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For a long time we were told that Windows 10 would the last Windows version ever. That turned out to be a lie. In late June, Microsoft announced there would be a Windows 11.

This post will be updated periodically until Windows 11 becomes mainstream. Eventually, it will be deleted and replaced with a page about Windows 11.

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Here is a problem that happened to a customer. Windows would freeze for a half-second then unfreeze for a few seconds, and repeat forever. It would not freeze in safe mode. Disabling or uninstalling the video card driver fixed the problem, but that caused other problems. This was a HP all-in-one. The fix was to update the BIOS (actually the UEFI). After a BIOS update, the problem was fixed. I would also disconnect the internet and do a clean install of the video card driver. You have to disconnect the internet because Microsoft thinks they know better than you and will try to reinstall the video card driver.

Some other websites mentioned that you need to update the video card driver to fix this problem. I actually did that first. But it didn’t fix the problem. On a hunch, I tried updating the BIOS. Since this computer came with Windows 8.1, on HP’s website I had to select Windows 8.1 as the OS before the BIOS updates appeared. (P.S. I do realize it really is an UEFI, but the HP website still calls it the BIOS.)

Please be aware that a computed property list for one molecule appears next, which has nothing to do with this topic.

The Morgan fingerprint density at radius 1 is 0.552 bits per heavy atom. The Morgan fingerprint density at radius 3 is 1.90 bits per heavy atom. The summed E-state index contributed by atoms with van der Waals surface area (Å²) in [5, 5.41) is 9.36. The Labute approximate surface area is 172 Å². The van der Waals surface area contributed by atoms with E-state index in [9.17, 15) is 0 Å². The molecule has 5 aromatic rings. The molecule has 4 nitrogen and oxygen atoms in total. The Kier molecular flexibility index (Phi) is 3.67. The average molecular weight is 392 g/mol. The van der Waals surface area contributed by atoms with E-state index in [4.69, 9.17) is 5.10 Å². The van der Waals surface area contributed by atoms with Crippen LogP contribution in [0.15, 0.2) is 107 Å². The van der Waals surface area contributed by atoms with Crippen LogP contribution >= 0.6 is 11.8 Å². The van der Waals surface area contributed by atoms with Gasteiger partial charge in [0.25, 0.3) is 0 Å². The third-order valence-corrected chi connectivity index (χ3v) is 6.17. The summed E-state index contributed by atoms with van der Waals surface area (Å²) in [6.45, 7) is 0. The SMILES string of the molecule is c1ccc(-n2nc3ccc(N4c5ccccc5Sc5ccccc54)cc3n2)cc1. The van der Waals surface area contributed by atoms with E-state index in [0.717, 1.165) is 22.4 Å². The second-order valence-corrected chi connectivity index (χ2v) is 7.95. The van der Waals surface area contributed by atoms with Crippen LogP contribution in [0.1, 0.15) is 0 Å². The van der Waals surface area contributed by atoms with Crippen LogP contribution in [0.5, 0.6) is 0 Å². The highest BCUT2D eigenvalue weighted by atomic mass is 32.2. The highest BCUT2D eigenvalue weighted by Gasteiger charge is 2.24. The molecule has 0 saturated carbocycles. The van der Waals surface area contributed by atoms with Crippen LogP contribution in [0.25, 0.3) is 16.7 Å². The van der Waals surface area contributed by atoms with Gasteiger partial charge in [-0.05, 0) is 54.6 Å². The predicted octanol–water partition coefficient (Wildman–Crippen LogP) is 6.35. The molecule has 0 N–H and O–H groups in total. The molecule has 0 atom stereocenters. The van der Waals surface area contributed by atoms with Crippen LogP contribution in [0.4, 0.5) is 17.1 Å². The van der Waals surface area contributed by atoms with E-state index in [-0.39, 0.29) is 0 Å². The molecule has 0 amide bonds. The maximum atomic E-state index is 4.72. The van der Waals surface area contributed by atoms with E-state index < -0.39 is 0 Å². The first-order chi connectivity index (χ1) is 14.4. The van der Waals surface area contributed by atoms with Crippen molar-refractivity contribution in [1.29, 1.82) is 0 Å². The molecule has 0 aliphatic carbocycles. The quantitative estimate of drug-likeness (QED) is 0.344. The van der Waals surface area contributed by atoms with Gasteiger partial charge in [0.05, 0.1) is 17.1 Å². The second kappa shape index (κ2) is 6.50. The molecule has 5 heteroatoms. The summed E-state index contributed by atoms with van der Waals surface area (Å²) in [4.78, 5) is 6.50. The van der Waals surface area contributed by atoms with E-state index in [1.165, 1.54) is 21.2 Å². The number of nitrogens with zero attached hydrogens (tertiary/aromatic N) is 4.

I have a QNap NAS with a virtual Windows Server 2012 R2 Essentials on it. I use this virtual machine only as a backup. Recently I had a need to shrink, or compact, the virtual hard drive image file on it. I found this board post that described a way to do this. But it seemed overly complicated. And for me it would require a hard drive larger than 2 TB to do it. The only hard drive I had that large was in the NAS itself. So I needed a better way. This is the steps I used for my QNap virtual machine, which is based QEMU. The steps should work with any virtual machine, including Microsoft Hyper-V, Oracle VirtualBox, and Synology’s virtual machine. These steps should only be used if there is no other easy way to shrink the virtual hard drive image.